"The definition is therefore aimed to protect small-scale bloggers while capturing more sophisticated press-like online material that Leveson described."
He said the changes to the Bill, which have been widely criticised in some parts of the media, struck "the right balance" between "tough self-regulation" and freedom of the press.
Liberal Democrat Baroness Bonham-Carter of Yarnbury hailed the Government's proposals as protecting the freedom of the press and the rights of individuals.
"We need a raucous, unfettered press, but one that does not prey on the vulnerable and innocent," she said. "I believe we have achieved this balance through the proposed royal charter and we have achieved it with all party consensus."
But Tory Lord Black of Brentwood, executive director of the Telegraph Media Group, launched a scathing attack on the plans, insisting they were "wrong in principle and fundamentally flawed".
Lord Black said the legislation, which was being pushed through at "breakneck speed," was a "constitutional nightmare" and would bring "discredit" on Parliament.
Urging ministers to think again, he said: "Everything about these clauses is wrong. They were cobbled together late at night over a pizza with no thought of the legal and constitutional issues involved.
"They exhibit no understanding of the digital world … are alien to decades of English law and almost certainly illegal under European law.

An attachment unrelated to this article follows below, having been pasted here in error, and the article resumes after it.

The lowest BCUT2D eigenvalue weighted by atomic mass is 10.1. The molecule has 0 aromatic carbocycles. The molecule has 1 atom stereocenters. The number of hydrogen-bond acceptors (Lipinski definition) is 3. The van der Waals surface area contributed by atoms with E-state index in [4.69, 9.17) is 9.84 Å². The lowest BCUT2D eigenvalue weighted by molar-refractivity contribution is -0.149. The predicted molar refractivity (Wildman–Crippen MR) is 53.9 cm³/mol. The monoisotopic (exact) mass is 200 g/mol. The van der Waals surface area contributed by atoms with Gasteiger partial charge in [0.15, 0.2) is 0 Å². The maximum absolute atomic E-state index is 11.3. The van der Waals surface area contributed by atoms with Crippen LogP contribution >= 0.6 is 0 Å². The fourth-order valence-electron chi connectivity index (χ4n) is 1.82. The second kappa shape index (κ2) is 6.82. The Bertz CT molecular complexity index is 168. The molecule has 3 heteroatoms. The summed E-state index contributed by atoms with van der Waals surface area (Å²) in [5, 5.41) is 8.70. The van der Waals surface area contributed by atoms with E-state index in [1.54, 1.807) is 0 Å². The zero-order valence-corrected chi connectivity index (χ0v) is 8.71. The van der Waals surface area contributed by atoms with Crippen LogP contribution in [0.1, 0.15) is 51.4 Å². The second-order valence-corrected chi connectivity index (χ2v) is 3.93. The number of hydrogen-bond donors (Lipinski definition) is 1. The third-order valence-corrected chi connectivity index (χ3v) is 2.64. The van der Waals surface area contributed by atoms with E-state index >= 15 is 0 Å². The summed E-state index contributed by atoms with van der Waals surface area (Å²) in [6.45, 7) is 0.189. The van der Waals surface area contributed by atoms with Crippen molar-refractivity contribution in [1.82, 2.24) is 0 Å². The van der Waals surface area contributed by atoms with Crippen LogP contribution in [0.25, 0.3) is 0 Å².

"They would provide a serious blow to investigative journalism and disproportionately impact on smaller publishers and in particular the regional press."
Labour's Baroness Kennedy of The Shaws, a leading human rights QC, accused opponents of the plans of "hyperventilating".
"It really does beggar belief that Lord Black, who sat on the Press Complaints Commission for years and basically was hugger mugger with those who were not very interested in what was happening to the victims of press excesses, to hear him now speak about the chilling effects of this regulatory framework," she said.
She said that exemplary damages, which Lord Black had warned were probably incompatible with the European Convention on Human Rights, would only be used "in the most exceptional of circumstances where the most egregious conduct took place".
Liberal Democrat lawyer Lord Phillips of Sudbury said it would not be possible to have a "more modest provision of exemplary damages" than those contained in the Bill.
He said they would only be awarded only if a defendant's conduct had shown "a deliberate or reckless disregard of an outrageous nature".
For Labour Lord Stevenson of Balmacara said the debate on Leveson had moved on and the key thing was to understand the Government changes and "avoid any unnecessary scaremongering".
Lord McNally, replying to the debate, said he was in no doubt that many people in Parliament "would literally lay down their lives for the freedom of the press".
He said: "I do somewhat regret that in Lord Black's remarks nowhere was there any apology, no recognition of lawbreaking on an industrial scale, no understanding of how deeply wounded the victims of press intrusion have been, no recognition of the deep disgust of the general public in the opinion polls we have seen."
Lord McNally called for Lord Black to support the agreement rather than trying to "wreck" it and said the prize was "a free press operating to the highest standards of ethics and one that is law abiding".
Peers agreed without votes the first tranche of Leveson amendments introduced last week in the Commons.